Children of women with PCOS may have higher risk of psychiatric and neurodevelopmental problems, says study
These risks were further increased if the mother also had complications like obesity, gestational diabetes, caesarean delivery and others, the study said
Polycystic ovary syndrome or PCOS is a hormonal disorder that occurs due to an excess of male hormones in the female body, which causes the ovaries to not function properly. With a global prevalence of 6-20 percent - and Indian prevalence of 9.13 percent to 22.5 percent according to the National Health Portal - PCOS is also the most common cause of infertility among women.
Many studies have shown that women with PCOS have more difficulties getting pregnant and have a higher incidence of miscarriages, apart from other health issues like hirsutism, acne, obesity and diabetes. A new study published in the journal Human Reproduction is the first to show that children born to women with PCOS may be at an increased risk of developing a wide range of psychiatric and neurodevelopmental disorders.
The study, conducted by researchers in Sweden, China and Finland, found that such increased risks existed not only for babies born to mothers with PCOS but also that these risks were further increased if the mother also had complications like obesity, gestational diabetes, caesarean delivery and others.
Maternal PCOS and psychiatric disorders in offspring
The largest of its kind, this study included over a million babies born in Finland between 1996 and 2014. Data of 24,682 children born to mothers with PCOS and 1,073,071 children born to mothers without PCOS was collected. All children were then followed up with until 31 December 2018, which is roughly till the time the kids turned 22 years old.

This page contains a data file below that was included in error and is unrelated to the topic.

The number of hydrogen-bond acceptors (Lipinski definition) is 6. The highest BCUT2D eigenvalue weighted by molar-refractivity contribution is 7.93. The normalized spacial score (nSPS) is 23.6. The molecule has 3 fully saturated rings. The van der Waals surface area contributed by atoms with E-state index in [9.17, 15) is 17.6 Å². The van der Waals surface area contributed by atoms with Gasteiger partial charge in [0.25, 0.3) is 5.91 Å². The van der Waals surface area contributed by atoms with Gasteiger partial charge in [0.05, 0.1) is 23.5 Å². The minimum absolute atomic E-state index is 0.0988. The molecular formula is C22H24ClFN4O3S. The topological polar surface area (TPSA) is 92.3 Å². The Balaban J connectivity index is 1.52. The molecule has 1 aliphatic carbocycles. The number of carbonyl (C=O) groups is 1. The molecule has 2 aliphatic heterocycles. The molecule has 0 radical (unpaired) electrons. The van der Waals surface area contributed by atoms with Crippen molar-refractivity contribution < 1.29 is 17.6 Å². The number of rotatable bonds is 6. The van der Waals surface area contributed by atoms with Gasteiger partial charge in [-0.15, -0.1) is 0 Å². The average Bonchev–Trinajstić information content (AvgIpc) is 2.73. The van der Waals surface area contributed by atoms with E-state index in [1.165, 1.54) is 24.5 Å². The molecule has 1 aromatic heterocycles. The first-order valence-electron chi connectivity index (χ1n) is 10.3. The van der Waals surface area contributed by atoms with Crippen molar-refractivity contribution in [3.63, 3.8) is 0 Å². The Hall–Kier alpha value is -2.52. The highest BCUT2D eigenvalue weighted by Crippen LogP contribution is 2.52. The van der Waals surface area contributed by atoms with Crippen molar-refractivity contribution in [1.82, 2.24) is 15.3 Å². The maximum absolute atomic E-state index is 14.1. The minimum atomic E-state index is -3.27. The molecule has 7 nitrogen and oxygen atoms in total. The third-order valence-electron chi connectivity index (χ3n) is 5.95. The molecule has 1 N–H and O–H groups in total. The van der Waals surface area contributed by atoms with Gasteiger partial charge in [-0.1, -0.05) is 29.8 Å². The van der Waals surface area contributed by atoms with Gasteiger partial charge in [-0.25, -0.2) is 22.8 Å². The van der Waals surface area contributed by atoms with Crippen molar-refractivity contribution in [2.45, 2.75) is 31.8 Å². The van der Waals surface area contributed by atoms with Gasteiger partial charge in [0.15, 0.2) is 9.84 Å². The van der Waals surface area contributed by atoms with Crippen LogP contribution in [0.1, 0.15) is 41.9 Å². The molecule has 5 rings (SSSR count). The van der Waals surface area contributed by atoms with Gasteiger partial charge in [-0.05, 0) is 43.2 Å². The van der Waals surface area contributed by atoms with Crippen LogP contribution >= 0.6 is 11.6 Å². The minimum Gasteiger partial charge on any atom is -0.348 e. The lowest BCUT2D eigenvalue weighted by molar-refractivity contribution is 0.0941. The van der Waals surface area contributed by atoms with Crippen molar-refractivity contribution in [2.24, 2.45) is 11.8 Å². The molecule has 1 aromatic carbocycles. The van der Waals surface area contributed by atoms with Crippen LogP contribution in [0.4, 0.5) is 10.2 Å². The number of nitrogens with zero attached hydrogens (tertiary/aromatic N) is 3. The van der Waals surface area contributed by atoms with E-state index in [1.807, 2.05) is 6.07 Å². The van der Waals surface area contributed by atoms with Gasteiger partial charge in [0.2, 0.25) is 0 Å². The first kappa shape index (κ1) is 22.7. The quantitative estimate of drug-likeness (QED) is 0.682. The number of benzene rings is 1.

Stratified analyses were performed on all data to test the independent role of PCOS, as well as the joint effects of PCOS with maternal obesity, perinatal problems, caesarean delivery, gestational diabetes, use of fertility treatments, etc. The analyses were also adjusted for factors like maternal age, smoking, psychiatric disorders, use of drugs during pregnancy and systemic inflammatory diseases wherever applicable.
Higher prevalence of mental health issues
During the follow-up period, the researchers reportedly found that of the total 1,097,753 children included in the study, 9.8% were diagnosed with a neurodevelopmental or psychiatric disorder. The risk of being diagnosed with a psychiatric disorder was reportedly 1.3 times higher among children born to mothers with PCOS. Among these children, the following disorders had a higher prevalence:
- Sleep disorders - 1.5 times increased prevalence
- ADHD, conduct and tic disorders - 1.4 times increased prevalence
- Intellectual disabilities and autism spectrum disorders - 1.4 times increased prevalence
- Developmental and eating disorders - nearly 1.4 times increased prevalence
- Anxiety disorders - 1.3 times increased prevalence
- Mood disorders - nearly 1.3 times increased prevalence
- Other behavioural and emotional disorders - nearly 1.5 times increased prevalence
Severe obesity among mothers with PCOS was observed to be a huge contributing factor to psychiatric disorder prevalence in the children and perinatal complications - particularly gestational diabetes and caesarean delivery - increased the risk of this prevalence by 1.7 times.
These findings indicate that healthcare providers across the world have to understand that children born to mothers with PCOS are at a higher risk of mental health problems, and are in need of psychological support and mental health follow-ups for longer periods of time. This also underlines the need for proper counselling for women with PCOS so that they are aware of the risks involved and have the resources and foreknowledge to monitor their offspring’s mental health better.
For more information, read our article on Polycystic Ovary Syndrome (PCOS).
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